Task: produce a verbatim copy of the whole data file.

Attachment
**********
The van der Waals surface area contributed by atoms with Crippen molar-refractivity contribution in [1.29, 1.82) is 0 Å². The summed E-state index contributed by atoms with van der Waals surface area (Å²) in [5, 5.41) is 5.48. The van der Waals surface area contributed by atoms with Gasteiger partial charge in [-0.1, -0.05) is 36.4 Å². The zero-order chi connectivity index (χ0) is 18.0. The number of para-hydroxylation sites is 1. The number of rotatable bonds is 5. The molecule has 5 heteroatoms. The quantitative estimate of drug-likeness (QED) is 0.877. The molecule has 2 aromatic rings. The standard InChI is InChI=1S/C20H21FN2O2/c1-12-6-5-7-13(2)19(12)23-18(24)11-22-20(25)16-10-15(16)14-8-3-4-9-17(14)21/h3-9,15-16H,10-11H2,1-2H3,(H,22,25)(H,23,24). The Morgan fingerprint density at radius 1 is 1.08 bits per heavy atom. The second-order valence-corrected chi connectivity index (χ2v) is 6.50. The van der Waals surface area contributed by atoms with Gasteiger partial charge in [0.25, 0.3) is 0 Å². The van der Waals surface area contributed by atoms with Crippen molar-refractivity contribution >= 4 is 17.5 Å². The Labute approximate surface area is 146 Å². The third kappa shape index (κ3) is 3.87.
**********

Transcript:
The van der Waals surface area contributed by atoms with Crippen molar-refractivity contribution in [1.29, 1.82) is 0 Å². The summed E-state index contributed by atoms with van der Waals surface area (Å²) in [5, 5.41) is 5.48. The van der Waals surface area contributed by atoms with Gasteiger partial charge in [-0.1, -0.05) is 36.4 Å². The zero-order chi connectivity index (χ0) is 18.0. The number of para-hydroxylation sites is 1. The number of rotatable bonds is 5. The molecule has 5 heteroatoms. The quantitative estimate of drug-likeness (QED) is 0.877. The molecule has 2 aromatic rings. The standard InChI is InChI=1S/C20H21FN2O2/c1-12-6-5-7-13(2)19(12)23-18(24)11-22-20(25)16-10-15(16)14-8-3-4-9-17(14)21/h3-9,15-16H,10-11H2,1-2H3,(H,22,25)(H,23,24). The Morgan fingerprint density at radius 1 is 1.08 bits per heavy atom. The second-order valence-corrected chi connectivity index (χ2v) is 6.50. The van der Waals surface area contributed by atoms with Gasteiger partial charge in [0.25, 0.3) is 0 Å². The van der Waals surface area contributed by atoms with Crippen molar-refractivity contribution >= 4 is 17.5 Å². The Labute approximate surface area is 146 Å². The third kappa shape index (κ3) is 3.87.